For the first time this season, the board, the manager, the players and the supporters are all united. That was shown in the second half against Palace. Everyone was playing for each other on the pitch and the atmosphere itself was arguably the best the London Stadium has produced so far. It felt like West Ham again. The passion of Feghouli, Carroll and Lanzini’s celebrations embodied that. Payet’s (hopefully soon-to-be former) teammates seem relieved that everything is out in the open. Before, they seemed desperate to get the ball to Payet and that, whilst occasionally paying off, was detrimental to the team’s overall performance on the pitch. This season a temperamental Payet has ensured that’s been the case for many games this season.
On the pitch, Manuel Lanzini is primed to benefit most from Payet’s departure. The Argentinian has already made a name for himself in East London, but it is fair to say he has still found himself in Payet’s shadow. At times, it has felt like he has been played out of position to accommodate the playmaker. Lanzini would thrive if deployed in a free role in midfield and it might allow him to achieve some consistency to his game. He might only be 23 years old, but Bilic needs to give the ‘Jewel’ a licence to roam freely. It would certainly get the best out of the player and the opposition would struggle to contain him – as has already been proven against Palace.
Bilic also looks like a changed man on the touchline. Gone was the brooding and frustrating figure that has marshaled the Hammers bench, he demonstrated an energy and passion that has rarely been seen since last season. He had almost become disillusioned after seeing the sudden breakdown of a relationship with a player he valued so highly. The team responded and that can only spell the beginning of better things from them and Bilic.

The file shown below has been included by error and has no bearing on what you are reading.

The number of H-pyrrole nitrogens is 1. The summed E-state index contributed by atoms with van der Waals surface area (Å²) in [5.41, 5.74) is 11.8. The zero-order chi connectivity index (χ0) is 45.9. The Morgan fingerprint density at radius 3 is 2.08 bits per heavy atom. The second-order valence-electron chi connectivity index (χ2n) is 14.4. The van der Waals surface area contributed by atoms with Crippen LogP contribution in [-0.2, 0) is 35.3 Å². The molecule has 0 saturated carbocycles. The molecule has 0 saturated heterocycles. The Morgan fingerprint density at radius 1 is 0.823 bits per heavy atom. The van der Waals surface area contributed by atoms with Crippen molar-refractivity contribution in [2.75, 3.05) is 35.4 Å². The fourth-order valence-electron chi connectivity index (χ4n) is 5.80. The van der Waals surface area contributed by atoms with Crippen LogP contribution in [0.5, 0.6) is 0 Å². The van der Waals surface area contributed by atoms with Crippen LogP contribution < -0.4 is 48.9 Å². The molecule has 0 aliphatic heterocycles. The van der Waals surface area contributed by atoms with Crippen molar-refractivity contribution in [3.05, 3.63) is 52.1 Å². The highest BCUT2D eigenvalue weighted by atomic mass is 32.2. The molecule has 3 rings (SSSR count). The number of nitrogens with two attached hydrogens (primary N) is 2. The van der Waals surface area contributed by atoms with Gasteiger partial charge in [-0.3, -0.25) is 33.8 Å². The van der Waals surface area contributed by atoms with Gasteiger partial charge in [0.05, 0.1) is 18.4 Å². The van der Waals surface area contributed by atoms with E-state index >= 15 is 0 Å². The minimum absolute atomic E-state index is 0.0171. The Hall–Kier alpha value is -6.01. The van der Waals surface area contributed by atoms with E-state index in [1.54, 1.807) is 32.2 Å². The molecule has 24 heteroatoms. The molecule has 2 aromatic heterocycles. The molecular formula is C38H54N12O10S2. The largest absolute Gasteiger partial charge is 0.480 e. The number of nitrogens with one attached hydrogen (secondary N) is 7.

West Ham’s willingness to part with last season’s ‘Hammer of the Year’ has also grown in appeal. Whilst I think the club should be aiming to cash in for more than £30 million (a measly sum when you consider that Yannick Bolasie and Moussa Sissoko moved for the same amount in the summer), it could act as a catalyst for better things. A similar thing happened at Tottenham with the money from the then-world record transfer of Gareth Bale being spent across the team. Payet might not go for a sum anywhere near that, but it would be a considerable amount nonetheless. It should be enough – when combined with the money that should be available (e.g. what was saved on Zaza, the £10 million for Tomkins, etc) – to finally bring in the players the squad has been crying out for since last season.
The pursuit of a natural goalscorer was an issue even before David Gold & Sullivan took over. Not only should a decent replacement for the want-away star be signed, a right-back, a centre-back and a marquee January signing should also be targeted. Robert Snodgrass fits the bill as a replacement (although it will take more than £3 million), but recent links to Swansea’s Gylfi Sigurdsson would represent both shrewd and smart business – words not commonly associated with West Ham in recent transfer windows. Sigurdsson would be an alternative to the club’s existing midfielders. He would represent something entirely different to Payet and that could be refreshing after all this recent drama.
West Ham might have lost their former star, but they have gained something far more invaluable: a team.
Is this the start of a new, positive chapter for West Ham? Do you think Payet has been holding them back this season? Let us know your thoughts and who you think West Ham should target in the comments below!
Featured Image by Xavier NALTCHAYAN